6 min read

Weekly Debrief: MIRROR’s Growth Stalls, Beyond Meat Slows, Kombucha Gets Stoned

Welcome to the Fitt Insider Weekly Debrief. Every weekend, we compile the top stories impacting the business of fitness and wellness from the past week.

Here’s what you need to know for December 12, 2021…

  • lululemon beats earnings, cuts MIRROR’s outlook
  • Plant-based meat sales come down to earth
  • GT’s launches cannabis-infused kombucha

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Reflecting on Connected Fitness

In its latest earnings report, lululemon’s activewear sales exceeded analyst estimates. But, MIRROR, the company’s connected fitness brand, is weighing it down.

By the Numbers

  • lululemon’s net revenue reached $1.5B, a 30% increase YoY.
  • The core women’s business ticked up 25%.
  • Two strategic priorities, menswear and international sales, were up 44% and 40%, respectively.

A strong showing, lululemon boosted its full-year forecast with CEO Calvin McDonald noting that the brand expects to surpass $6B in annual revenue for the first time.

Not so fast… While lululemon’s apparel outperformed, its home workout device suffered a setback.

  • 2020: lulu paid $500M to acquire MIRROR, with the connected fitness brand earning $170M in revenue.
  • 2021: Heading into this year, MIRROR’s revenue target was set at $250–275M.

Cutting MIRROR’s 2021 sales figure in half, lululemon now expects the equipment maker to bring in $125M to $130M — with McDonald adding:

“As you know, 2021 has been a challenging year for digital fitness… We have seen increasing pressures on customer acquisition costs that are impacting the entire industry.”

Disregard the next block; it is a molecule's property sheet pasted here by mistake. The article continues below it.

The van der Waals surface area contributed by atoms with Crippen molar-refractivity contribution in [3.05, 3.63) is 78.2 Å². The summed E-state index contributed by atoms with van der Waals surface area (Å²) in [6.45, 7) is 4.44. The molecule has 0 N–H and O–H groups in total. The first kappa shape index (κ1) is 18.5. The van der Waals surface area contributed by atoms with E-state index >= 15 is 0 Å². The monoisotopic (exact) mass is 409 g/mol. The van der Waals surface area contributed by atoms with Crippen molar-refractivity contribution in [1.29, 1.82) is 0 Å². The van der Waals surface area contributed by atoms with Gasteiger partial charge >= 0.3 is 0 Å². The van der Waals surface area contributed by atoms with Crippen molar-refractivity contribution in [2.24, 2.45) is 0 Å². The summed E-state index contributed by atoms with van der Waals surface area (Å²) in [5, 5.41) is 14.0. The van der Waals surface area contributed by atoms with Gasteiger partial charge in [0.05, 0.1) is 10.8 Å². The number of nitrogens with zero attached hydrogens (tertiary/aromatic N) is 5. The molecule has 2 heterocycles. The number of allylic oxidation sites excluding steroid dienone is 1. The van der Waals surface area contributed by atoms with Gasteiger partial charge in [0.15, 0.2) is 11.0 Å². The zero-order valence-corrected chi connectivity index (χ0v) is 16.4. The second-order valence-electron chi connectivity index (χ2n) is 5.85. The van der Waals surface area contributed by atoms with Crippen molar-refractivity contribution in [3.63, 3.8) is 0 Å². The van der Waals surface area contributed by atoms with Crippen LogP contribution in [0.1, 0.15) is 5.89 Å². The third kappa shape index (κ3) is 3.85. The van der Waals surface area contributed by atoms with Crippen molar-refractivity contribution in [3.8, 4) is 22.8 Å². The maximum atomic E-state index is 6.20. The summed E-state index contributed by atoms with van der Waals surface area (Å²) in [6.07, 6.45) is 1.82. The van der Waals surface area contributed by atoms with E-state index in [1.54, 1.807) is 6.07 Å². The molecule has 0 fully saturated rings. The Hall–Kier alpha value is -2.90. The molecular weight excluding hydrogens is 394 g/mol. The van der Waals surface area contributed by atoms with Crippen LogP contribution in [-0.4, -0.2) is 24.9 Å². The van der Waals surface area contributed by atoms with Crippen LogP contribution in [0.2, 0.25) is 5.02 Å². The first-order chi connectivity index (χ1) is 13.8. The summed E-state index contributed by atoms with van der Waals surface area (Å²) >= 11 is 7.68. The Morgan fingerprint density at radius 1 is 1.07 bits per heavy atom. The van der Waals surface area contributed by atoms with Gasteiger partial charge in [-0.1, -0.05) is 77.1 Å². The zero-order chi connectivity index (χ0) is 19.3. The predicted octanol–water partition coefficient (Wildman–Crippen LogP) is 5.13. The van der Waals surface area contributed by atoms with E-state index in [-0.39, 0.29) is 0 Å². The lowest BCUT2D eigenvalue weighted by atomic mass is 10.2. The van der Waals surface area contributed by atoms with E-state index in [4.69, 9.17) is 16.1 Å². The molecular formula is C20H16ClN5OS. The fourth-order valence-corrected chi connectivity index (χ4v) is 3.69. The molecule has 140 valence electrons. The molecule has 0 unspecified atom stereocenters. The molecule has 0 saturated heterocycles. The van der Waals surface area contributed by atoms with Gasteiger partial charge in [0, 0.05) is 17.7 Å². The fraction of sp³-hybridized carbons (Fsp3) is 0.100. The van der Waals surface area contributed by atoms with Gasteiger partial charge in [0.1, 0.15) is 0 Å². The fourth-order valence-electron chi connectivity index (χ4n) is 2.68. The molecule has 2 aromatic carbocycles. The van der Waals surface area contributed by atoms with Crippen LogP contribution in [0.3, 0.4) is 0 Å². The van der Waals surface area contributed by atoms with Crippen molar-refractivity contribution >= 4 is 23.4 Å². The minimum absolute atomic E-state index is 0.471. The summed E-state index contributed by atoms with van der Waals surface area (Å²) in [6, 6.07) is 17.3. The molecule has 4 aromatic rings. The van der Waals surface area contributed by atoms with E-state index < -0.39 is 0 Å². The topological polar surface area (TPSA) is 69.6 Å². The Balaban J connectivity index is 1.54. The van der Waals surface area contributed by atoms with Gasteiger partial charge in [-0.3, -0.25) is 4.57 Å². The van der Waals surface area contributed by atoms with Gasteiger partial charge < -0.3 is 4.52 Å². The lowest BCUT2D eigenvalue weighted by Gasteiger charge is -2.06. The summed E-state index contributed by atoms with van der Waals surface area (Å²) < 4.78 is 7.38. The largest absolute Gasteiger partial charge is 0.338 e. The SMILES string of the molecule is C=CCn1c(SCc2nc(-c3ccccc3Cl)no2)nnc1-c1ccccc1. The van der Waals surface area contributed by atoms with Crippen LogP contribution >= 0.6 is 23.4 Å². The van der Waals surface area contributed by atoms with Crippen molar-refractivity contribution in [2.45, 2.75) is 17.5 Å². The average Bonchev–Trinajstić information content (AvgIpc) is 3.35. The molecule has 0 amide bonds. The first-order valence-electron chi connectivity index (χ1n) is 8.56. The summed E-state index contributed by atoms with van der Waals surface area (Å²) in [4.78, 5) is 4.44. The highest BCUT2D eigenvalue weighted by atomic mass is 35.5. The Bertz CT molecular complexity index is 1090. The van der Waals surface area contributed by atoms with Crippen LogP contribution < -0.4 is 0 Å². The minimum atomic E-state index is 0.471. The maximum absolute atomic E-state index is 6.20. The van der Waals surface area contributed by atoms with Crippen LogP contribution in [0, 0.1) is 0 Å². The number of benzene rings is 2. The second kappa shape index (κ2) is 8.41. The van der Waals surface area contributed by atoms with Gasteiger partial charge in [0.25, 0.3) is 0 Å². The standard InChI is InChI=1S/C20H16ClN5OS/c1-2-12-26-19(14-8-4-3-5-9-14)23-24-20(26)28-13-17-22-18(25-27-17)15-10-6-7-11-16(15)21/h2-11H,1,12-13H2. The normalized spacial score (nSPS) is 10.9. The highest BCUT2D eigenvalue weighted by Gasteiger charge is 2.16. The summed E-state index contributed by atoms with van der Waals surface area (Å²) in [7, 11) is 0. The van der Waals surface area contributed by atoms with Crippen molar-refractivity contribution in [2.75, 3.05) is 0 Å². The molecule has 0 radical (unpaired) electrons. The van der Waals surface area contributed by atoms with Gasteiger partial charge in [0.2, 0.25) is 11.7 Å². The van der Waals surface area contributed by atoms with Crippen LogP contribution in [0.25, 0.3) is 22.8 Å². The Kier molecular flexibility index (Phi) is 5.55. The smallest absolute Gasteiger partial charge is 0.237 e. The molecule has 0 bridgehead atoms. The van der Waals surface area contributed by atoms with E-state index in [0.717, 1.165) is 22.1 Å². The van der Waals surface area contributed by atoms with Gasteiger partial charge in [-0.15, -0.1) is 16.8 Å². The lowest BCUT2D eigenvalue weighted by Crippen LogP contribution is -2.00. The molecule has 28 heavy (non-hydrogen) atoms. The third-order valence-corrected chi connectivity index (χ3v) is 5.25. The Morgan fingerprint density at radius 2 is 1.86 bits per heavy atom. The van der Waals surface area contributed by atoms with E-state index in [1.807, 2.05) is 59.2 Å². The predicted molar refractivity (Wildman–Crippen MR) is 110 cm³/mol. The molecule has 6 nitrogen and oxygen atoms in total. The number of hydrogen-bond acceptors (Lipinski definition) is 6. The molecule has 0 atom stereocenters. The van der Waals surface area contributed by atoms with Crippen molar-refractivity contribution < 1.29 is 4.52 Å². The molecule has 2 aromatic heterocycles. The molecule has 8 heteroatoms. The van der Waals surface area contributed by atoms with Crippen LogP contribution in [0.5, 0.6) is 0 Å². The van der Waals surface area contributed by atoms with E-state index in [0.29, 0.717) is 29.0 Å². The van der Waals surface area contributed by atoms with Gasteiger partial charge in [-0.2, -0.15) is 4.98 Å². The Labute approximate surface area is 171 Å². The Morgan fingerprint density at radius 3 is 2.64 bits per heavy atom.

Home workout hangover. Bolstered by the pandemic, connected fitness boomed. But, as gyms reopen and competition across the category grows, consumers and brands are trying to find their footing. For lululemon, the synergies made the MIRROR acquisition too good to pass up. Now, they’re likely wondering if the deal was too good to be true.

Meat vs. “Meat”

In 2020, the plant-based hype machine was in overdrive. Now, sales of vegan meat alternatives have sputtered.

Beyond the Bubble
Plant-based meat sales are down across the board, and some of the biggest players in the game reported losses.

  • Beyond Meat recorded a wider-than-expected Q3 loss of $54.8M, and with US sales falling 13.9% YoY, the company has adjusted its forecast.
  • Canadian packaged meat giant Maple Leaf Foods will review its plant-based division after sales dropped 6.6% in Q3, down 20.7% YoY. Of note, its animal-based meat sales were up.
  • US retail sales of all plant-based meat have been negative since April, declining 0.6% YoY.

So, why the stumble? Oversaturation could be one explanation. Hoping to capitalize on the boom, countless brands have launched plant-based products in the past two years, expanding past burgers by taking the battle into chicken and seafood.

No longer an exclusive or novel product, the glow of plant-based products has perhaps dimmed enough for consumers to discover a harsh truth: Many of these replacements are ultra-processed, raising more questions than answers.

But not all faux meat is bleeding. Impossible Foods just raised $500M at a $7B valuation, citing “record growth” as it prepares to IPO.

The disproportionate success of plant-based purveyors suggests that faux meat may just be experiencing a market correction. But before buying the dip, investors will need to watch a new cohort of alt-proteins.